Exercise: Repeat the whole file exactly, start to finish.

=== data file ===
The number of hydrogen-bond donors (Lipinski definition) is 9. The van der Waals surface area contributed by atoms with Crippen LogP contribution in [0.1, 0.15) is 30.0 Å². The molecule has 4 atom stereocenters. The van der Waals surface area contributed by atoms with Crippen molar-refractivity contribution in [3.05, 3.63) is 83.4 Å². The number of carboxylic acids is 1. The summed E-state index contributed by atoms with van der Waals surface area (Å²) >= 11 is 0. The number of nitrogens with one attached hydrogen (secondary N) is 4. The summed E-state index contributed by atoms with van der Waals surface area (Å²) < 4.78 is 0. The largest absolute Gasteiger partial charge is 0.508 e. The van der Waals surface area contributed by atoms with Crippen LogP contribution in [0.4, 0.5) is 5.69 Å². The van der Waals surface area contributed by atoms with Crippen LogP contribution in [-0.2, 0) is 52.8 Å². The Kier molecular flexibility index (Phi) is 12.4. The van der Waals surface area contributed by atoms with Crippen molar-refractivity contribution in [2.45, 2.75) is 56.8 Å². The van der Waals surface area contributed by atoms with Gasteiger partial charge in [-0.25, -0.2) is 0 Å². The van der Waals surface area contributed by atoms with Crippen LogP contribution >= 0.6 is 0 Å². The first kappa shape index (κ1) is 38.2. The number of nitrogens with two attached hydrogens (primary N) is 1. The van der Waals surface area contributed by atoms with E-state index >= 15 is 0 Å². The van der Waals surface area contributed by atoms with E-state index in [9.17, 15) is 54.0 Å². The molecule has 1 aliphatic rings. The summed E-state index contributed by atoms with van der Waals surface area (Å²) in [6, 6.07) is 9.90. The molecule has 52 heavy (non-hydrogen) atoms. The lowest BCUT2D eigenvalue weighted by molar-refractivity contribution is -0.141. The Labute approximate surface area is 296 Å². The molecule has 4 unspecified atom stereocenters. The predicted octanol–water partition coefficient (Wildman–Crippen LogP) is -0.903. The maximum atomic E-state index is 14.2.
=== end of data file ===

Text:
The number of hydrogen-bond donors (Lipinski definition) is 9. The van der Waals surface area contributed by atoms with Crippen LogP contribution in [0.1, 0.15) is 30.0 Å². The molecule has 4 atom stereocenters. The van der Waals surface area contributed by atoms with Crippen molar-refractivity contribution in [3.05, 3.63) is 83.4 Å². The number of carboxylic acids is 1. The summed E-state index contributed by atoms with van der Waals surface area (Å²) >= 11 is 0. The number of nitrogens with one attached hydrogen (secondary N) is 4. The summed E-state index contributed by atoms with van der Waals surface area (Å²) < 4.78 is 0. The largest absolute Gasteiger partial charge is 0.508 e. The van der Waals surface area contributed by atoms with Crippen LogP contribution in [0.4, 0.5) is 5.69 Å². The van der Waals surface area contributed by atoms with Crippen LogP contribution in [-0.2, 0) is 52.8 Å². The Kier molecular flexibility index (Phi) is 12.4. The van der Waals surface area contributed by atoms with Crippen molar-refractivity contribution in [2.45, 2.75) is 56.8 Å². The van der Waals surface area contributed by atoms with Gasteiger partial charge in [-0.25, -0.2) is 0 Å². The van der Waals surface area contributed by atoms with Crippen LogP contribution >= 0.6 is 0 Å². The first kappa shape index (κ1) is 38.2. The number of nitrogens with two attached hydrogens (primary N) is 1. The van der Waals surface area contributed by atoms with E-state index >= 15 is 0 Å². The van der Waals surface area contributed by atoms with E-state index in [9.17, 15) is 54.0 Å². The molecule has 1 aliphatic rings. The summed E-state index contributed by atoms with van der Waals surface area (Å²) in [6, 6.07) is 9.90. The molecule has 52 heavy (non-hydrogen) atoms. The lowest BCUT2D eigenvalue weighted by molar-refractivity contribution is -0.141. The Labute approximate surface area is 296 Å². The molecule has 4 unspecified atom stereocenters. The predicted octanol–water partition coefficient (Wildman–Crippen LogP) is -0.903. The maximum atomic E-state index is 14.2.